So he said well that’s it you know I’m bumping her down to number three, now you’re number two. I said well thanks for that (and so in anyway) – but you know it’s always some combination of those three authors. I guess as long as I’m in the top three you know when got a (TNH) done that’s about as much as you can hope for.

Female: Rick I have a question, Ridley Pearson was telling me that it’s kind of hard on him when he – because he’s like you he’s writing so many books so quickly and it’s hard for him to go back to a book he’s already finished and then have to promote it.

Rick Riordan: Yes.

Female: So is – so for you to be veering back and forth between writing one series and then having to promote the other series?

Rick Riordan: Well certainly it’s a change of mindset. I have to put myself in a different place. And yes I know exactly what Ridley’s talking about because usually by – I mean like right now you know I just finished Kane Chronicles two, I finished “The Lost Hero” six months ago and it’s just now coming out.

So I have to remember when people say well what did you mean on page 35 when you say I don’t remember you know? So I do have to refresh my mind and sort of put myself back in Camp Half Blood mode. But it’s a nice, it’s a nice change of pace I kind of like being able to go back and forth like that. It keeps things fresh. I never get tired of what I’m doing when I have to go back and forth between promoting and writing.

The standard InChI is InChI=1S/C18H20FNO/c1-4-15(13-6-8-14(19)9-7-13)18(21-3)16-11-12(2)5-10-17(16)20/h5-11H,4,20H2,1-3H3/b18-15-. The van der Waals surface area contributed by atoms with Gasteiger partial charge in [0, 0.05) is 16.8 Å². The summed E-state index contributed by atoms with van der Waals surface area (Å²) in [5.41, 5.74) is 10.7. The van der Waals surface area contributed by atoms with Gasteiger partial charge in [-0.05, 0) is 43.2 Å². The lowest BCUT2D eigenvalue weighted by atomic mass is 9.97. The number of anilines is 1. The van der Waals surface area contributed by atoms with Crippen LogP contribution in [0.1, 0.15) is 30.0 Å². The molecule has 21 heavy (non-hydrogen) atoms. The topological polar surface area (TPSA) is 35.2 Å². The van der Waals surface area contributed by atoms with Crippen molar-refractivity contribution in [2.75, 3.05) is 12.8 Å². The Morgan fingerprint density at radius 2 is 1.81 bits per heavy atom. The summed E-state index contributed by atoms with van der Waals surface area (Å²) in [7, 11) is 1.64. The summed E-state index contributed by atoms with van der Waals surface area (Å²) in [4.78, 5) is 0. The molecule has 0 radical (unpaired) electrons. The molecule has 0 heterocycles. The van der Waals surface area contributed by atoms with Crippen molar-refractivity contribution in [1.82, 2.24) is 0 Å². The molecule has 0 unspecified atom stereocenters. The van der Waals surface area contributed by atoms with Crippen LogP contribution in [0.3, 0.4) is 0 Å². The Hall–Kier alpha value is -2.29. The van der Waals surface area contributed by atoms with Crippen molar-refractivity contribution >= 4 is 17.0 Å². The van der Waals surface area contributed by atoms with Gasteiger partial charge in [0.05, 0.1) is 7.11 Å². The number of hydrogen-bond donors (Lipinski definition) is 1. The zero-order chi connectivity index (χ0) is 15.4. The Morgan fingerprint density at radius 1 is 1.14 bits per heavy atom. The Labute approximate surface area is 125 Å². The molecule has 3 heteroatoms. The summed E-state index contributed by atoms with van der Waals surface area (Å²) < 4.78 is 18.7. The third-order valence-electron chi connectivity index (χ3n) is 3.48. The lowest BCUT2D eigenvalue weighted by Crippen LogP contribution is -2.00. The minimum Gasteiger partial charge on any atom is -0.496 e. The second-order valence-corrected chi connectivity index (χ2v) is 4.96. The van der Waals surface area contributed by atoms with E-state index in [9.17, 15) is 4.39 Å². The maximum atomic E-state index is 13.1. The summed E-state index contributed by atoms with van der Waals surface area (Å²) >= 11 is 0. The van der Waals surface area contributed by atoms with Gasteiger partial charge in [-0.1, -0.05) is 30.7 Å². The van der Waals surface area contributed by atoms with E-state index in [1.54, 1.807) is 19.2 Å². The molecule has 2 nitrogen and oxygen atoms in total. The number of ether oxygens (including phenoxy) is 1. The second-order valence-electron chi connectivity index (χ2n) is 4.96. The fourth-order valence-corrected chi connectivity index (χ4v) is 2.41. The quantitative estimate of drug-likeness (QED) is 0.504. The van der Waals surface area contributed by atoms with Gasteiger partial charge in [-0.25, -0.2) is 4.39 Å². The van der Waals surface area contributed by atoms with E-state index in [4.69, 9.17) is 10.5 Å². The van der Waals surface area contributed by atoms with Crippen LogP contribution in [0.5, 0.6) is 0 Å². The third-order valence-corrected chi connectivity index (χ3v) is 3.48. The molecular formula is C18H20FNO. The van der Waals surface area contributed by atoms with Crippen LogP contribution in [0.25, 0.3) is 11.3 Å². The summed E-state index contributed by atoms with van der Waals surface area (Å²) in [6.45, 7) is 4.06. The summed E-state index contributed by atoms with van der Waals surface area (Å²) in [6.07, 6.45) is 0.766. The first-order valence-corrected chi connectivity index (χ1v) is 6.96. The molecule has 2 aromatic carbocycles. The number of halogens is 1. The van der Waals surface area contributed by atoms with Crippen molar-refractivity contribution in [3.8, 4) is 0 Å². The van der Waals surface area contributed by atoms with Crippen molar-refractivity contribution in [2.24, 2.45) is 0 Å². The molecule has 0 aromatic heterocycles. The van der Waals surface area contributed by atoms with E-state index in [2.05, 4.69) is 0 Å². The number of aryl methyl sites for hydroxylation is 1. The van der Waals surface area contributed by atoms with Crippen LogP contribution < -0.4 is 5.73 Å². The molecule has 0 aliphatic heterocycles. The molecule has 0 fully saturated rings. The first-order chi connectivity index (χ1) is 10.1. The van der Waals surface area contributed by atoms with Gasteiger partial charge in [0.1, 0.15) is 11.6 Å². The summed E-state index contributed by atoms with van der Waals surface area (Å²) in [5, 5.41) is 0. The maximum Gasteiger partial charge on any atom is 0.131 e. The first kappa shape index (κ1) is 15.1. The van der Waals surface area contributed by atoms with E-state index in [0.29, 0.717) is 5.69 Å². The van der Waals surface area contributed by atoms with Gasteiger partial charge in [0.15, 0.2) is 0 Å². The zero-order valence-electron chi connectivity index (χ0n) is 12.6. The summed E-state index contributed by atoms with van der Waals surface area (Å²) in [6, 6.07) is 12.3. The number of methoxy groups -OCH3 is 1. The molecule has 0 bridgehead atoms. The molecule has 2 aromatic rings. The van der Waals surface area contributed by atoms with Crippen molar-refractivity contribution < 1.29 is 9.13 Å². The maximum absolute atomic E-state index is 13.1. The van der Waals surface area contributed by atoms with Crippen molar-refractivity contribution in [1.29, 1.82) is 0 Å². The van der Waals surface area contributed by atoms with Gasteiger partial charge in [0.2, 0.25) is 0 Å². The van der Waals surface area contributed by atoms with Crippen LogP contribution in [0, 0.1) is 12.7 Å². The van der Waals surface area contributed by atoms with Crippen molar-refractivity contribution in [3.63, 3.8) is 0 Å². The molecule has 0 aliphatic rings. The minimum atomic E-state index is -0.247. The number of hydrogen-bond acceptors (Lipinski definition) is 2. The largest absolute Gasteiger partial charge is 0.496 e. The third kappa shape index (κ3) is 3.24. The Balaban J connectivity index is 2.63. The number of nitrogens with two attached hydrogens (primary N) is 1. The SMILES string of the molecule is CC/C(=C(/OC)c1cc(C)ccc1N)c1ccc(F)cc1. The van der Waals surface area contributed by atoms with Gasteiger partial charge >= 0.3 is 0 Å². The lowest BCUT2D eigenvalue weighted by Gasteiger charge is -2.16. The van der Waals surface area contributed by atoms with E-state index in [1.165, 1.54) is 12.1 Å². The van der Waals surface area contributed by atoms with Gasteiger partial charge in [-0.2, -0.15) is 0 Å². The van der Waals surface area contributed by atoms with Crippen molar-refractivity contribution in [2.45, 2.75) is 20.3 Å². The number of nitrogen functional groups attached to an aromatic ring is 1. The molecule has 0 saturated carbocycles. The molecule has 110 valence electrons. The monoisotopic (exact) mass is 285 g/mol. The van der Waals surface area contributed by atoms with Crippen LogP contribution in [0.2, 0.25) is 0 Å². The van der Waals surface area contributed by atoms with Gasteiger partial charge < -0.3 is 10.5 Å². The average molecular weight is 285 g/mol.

Female: So do you read the book, re-read your manuscript to make sure that you know what’s on page 35.

Rick Riordan: Usually not, usually it’s just a matter of sort of recalling and getting back into the spirit and I’ll go back and I’ll you know I’ll leaf through it and I’ll look at it and I’ll sort of remind myself of the general structure and find a few scenes that I want to read (at) events.

And that’s usually enough to get me back into the spirit of things.

Female: (OK).

Terry K: All right Rick I’ve got another question about “The Red Pyramids.”

Rick Riordan: Yes.

Terry K: (In) Kane Chronicles, in the next book is Zia, are we going – is Zia going to be recovered, will she still be inhabited by (Nepsis) and is she going to remember the events of “The Red Pyramid” and more specifically Carter?

Rick Riordan: Well as you can probably guess I’m going to have to say I can’t tell you.

Terry K: I thought so.